Members of the Greencastle Exchange Club are continuing a decades-long tradition of making sure Christmas is bright for local children and they’re getting help from some friends.
More than 200 Greencastle-Antrim youngsters are usually signed up to receive presents. Grace United Church of Christ helps out with 50 of them and the Exchange Club takes care of the rest, according to Cathy Nicastro, who heads up the project for the club.
Last weekend, a pair of events helped the effort: Bundle Up & Read organized by Greencastle-Antrim Elementary School fifth-graders and the Chilly Chili Cook-Off and Holiday Open House at Mason Dixon BBQ Services.
The club’s summer golf tournament is the major fundraiser and secretary Maggie Labutta recently sent letters to local churches, clubs and businesses.
For the children
The Exchange Club works through the Greencastle-Antrim Elementary and Primary schools to identify children who need gifts. All families get a letter asking if they want help.
Those that say yes are asked to fill out a wish list with categories including toys, clothes and favorites, such as teams and colors. The gift project is for elementary and primary students, but if there are older children in a family, they receive gift cards. Presents are delivered by Dec. 16.
There was a group shopping night on Dec. 6, but most club members also shop on their own, each buying for eight to 10 children.
The project is for anyone who needs help and no questions are asked. Nicastro said some families are helped every year while others face situations like a job loss.
“I don’t think a lot of people understand how much need there is in Greencastle,” Nicastro said. “It’s pretty humbling.”
Bundle Up & Read
Kids helping kids describes Bundle Up & Read. Coats and books collected at the school were sold on a donation basis on Friday, Dec. 1, during Greencastle’s Heritage Christmas celebration.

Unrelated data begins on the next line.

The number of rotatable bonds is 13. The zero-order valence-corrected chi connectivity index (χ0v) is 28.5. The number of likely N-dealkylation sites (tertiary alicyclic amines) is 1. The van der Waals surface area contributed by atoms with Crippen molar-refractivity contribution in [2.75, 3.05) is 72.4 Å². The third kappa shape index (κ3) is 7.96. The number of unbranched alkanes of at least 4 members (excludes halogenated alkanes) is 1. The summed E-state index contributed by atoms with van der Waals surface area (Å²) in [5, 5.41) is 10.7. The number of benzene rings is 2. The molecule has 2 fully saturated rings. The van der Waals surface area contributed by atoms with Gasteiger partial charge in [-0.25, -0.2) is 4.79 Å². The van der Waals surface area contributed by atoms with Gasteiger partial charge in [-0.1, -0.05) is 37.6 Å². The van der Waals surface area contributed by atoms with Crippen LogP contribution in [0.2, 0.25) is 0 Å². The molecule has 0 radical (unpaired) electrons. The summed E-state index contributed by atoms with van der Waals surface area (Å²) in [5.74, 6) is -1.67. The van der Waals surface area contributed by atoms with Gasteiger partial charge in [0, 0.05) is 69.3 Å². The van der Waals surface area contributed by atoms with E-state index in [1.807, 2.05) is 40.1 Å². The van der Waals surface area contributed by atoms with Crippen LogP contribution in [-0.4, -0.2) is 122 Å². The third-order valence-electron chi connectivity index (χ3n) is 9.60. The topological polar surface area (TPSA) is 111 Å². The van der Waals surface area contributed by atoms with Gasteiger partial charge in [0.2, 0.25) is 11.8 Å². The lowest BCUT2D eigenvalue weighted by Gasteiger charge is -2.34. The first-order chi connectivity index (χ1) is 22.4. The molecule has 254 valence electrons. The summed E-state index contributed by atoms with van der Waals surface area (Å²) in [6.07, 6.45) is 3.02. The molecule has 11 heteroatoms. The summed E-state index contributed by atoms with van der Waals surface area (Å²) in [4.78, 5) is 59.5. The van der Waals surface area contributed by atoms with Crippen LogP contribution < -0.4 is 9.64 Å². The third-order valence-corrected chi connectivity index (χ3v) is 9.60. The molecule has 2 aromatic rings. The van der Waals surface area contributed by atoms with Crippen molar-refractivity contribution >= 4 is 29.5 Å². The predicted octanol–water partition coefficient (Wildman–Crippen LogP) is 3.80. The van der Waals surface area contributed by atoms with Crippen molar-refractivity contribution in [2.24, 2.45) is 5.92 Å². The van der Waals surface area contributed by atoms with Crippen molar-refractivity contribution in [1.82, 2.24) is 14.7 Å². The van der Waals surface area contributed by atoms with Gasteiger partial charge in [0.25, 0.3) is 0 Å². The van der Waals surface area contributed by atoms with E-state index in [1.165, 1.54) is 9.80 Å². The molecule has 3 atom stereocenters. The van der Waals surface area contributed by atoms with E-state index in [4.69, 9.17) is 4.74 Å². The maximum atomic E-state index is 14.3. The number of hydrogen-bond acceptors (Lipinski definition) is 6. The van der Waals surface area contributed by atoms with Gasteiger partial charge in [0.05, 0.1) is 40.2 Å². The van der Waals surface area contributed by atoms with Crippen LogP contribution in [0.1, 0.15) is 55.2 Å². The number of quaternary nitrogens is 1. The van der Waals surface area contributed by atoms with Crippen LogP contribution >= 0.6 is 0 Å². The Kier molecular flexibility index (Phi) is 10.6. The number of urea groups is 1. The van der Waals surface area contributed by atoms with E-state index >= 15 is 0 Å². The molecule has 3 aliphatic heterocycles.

Students worked hard before the sale to get ready, according to teacher Kati McFadden.
Keith Russell was part of the public relations crew getting the word out, typing up fliers, making sure they were perfect and copying and distributing them.
“We got a lot of coats,” said Briana Cosey, who was on the coat committee, which made posters and sorted the coats by size and gender. “I enjoyed everybody working together as a team.”
“A lot of people in school wanted to help,” said Jack Lewis from the book committee. He said the project helped students “learn how to serve the community and be kind.”
His committee handled 1,453 books.
Seventy-six out of 250 fifth-graders signed up to help Friday night, greeting people at the door, selling the books and coats and serving up donated goodies like hot chocolate, cookies and candy canes, McFadden said.
Bundle Up & Read raised $725, including a $200 donation from the VFW, and will keep on giving. Coats that were not sold went to a charity in Hagerstown. Some of the remaining books will be used for the Little Free Libraries in Greencastle and the rest will be offered for free to students. Any that remain will be offered to teachers and then taken to Book Savers in Hagerstown, according to McFadden.
For the third year, members of the Exchange Club worked at the Mason-Dixon BBQ event and received proceeds from the entries fees and tickets purchased so patrons could vote for their favorite chilis.
“They are the nicest people,” Nicastro said. “It’s a really fun day and we are so appreciative.”
For more information about the Exchange Club’s Christmas project, contact Nicastro at email@example.com or 717-816-0901.